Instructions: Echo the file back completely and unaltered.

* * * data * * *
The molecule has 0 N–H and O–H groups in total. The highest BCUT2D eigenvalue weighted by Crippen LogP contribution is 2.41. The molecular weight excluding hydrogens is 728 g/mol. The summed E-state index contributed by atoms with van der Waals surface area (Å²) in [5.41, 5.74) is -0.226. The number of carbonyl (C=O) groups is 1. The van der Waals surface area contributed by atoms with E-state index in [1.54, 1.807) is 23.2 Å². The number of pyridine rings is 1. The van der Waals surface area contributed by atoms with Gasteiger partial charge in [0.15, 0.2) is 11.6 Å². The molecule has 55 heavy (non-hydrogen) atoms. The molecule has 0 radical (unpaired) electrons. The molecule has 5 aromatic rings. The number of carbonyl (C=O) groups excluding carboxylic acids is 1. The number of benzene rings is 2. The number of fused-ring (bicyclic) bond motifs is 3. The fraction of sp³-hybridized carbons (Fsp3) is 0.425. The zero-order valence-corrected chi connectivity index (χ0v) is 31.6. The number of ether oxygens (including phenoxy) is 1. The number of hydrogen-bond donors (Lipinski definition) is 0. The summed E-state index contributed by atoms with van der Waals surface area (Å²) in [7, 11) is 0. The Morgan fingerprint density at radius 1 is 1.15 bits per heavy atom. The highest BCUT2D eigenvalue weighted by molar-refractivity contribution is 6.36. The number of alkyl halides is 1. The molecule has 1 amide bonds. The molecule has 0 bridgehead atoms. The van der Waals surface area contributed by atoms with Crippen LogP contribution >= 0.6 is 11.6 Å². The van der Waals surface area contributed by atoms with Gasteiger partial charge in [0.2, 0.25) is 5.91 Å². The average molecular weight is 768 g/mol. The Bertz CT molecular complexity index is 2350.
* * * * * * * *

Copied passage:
The molecule has 0 N–H and O–H groups in total. The highest BCUT2D eigenvalue weighted by Crippen LogP contribution is 2.41. The molecular weight excluding hydrogens is 728 g/mol. The summed E-state index contributed by atoms with van der Waals surface area (Å²) in [5.41, 5.74) is -0.226. The number of carbonyl (C=O) groups is 1. The van der Waals surface area contributed by atoms with E-state index in [1.54, 1.807) is 23.2 Å². The number of pyridine rings is 1. The van der Waals surface area contributed by atoms with Gasteiger partial charge in [0.15, 0.2) is 11.6 Å². The molecule has 55 heavy (non-hydrogen) atoms. The molecule has 0 radical (unpaired) electrons. The molecule has 5 aromatic rings. The number of carbonyl (C=O) groups excluding carboxylic acids is 1. The number of benzene rings is 2. The number of fused-ring (bicyclic) bond motifs is 3. The fraction of sp³-hybridized carbons (Fsp3) is 0.425. The zero-order valence-corrected chi connectivity index (χ0v) is 31.6. The number of ether oxygens (including phenoxy) is 1. The number of hydrogen-bond donors (Lipinski definition) is 0. The summed E-state index contributed by atoms with van der Waals surface area (Å²) in [7, 11) is 0. The Morgan fingerprint density at radius 1 is 1.15 bits per heavy atom. The highest BCUT2D eigenvalue weighted by molar-refractivity contribution is 6.36. The number of alkyl halides is 1. The molecule has 1 amide bonds. The molecule has 0 bridgehead atoms. The van der Waals surface area contributed by atoms with Crippen LogP contribution >= 0.6 is 11.6 Å². The van der Waals surface area contributed by atoms with Gasteiger partial charge in [0.2, 0.25) is 5.91 Å². The average molecular weight is 768 g/mol. The Bertz CT molecular complexity index is 2350.